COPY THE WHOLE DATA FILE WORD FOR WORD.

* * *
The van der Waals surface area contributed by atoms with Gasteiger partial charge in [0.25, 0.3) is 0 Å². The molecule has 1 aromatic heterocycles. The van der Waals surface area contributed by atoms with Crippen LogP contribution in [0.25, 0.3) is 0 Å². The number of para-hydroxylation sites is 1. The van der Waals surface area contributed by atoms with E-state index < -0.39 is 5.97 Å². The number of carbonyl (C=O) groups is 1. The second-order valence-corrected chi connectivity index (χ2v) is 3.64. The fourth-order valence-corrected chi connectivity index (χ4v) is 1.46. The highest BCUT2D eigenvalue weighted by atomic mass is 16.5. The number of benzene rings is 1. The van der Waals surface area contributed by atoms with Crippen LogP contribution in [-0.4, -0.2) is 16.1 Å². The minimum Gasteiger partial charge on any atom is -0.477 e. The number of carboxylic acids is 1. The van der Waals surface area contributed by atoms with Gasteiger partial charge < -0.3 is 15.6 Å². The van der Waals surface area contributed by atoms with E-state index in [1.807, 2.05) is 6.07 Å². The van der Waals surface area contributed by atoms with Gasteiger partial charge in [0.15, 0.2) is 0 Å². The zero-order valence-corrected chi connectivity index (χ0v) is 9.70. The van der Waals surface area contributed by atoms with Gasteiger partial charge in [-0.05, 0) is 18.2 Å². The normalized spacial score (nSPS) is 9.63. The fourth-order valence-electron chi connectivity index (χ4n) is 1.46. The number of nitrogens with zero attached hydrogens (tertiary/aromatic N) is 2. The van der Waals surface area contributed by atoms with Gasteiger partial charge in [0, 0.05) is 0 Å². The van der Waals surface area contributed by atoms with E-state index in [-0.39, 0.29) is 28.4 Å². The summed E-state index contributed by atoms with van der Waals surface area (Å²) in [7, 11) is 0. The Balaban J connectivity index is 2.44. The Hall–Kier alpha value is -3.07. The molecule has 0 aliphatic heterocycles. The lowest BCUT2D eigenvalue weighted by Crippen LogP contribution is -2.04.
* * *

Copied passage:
The van der Waals surface area contributed by atoms with Gasteiger partial charge in [0.25, 0.3) is 0 Å². The molecule has 1 aromatic heterocycles. The van der Waals surface area contributed by atoms with Crippen LogP contribution in [0.25, 0.3) is 0 Å². The number of para-hydroxylation sites is 1. The van der Waals surface area contributed by atoms with E-state index < -0.39 is 5.97 Å². The number of carbonyl (C=O) groups is 1. The second-order valence-corrected chi connectivity index (χ2v) is 3.64. The fourth-order valence-corrected chi connectivity index (χ4v) is 1.46. The highest BCUT2D eigenvalue weighted by atomic mass is 16.5. The number of benzene rings is 1. The van der Waals surface area contributed by atoms with Crippen LogP contribution in [-0.4, -0.2) is 16.1 Å². The minimum Gasteiger partial charge on any atom is -0.477 e. The number of carboxylic acids is 1. The van der Waals surface area contributed by atoms with Gasteiger partial charge < -0.3 is 15.6 Å². The van der Waals surface area contributed by atoms with E-state index in [1.807, 2.05) is 6.07 Å². The van der Waals surface area contributed by atoms with Gasteiger partial charge in [0.15, 0.2) is 0 Å². The zero-order valence-corrected chi connectivity index (χ0v) is 9.70. The van der Waals surface area contributed by atoms with Gasteiger partial charge in [-0.05, 0) is 18.2 Å². The normalized spacial score (nSPS) is 9.63. The fourth-order valence-electron chi connectivity index (χ4n) is 1.46. The number of nitrogens with zero attached hydrogens (tertiary/aromatic N) is 2. The van der Waals surface area contributed by atoms with Gasteiger partial charge in [0, 0.05) is 0 Å². The van der Waals surface area contributed by atoms with E-state index in [-0.39, 0.29) is 28.4 Å². The summed E-state index contributed by atoms with van der Waals surface area (Å²) in [7, 11) is 0. The Balaban J connectivity index is 2.44. The Hall–Kier alpha value is -3.07. The molecule has 0 aliphatic heterocycles. The lowest BCUT2D eigenvalue weighted by Crippen LogP contribution is -2.04.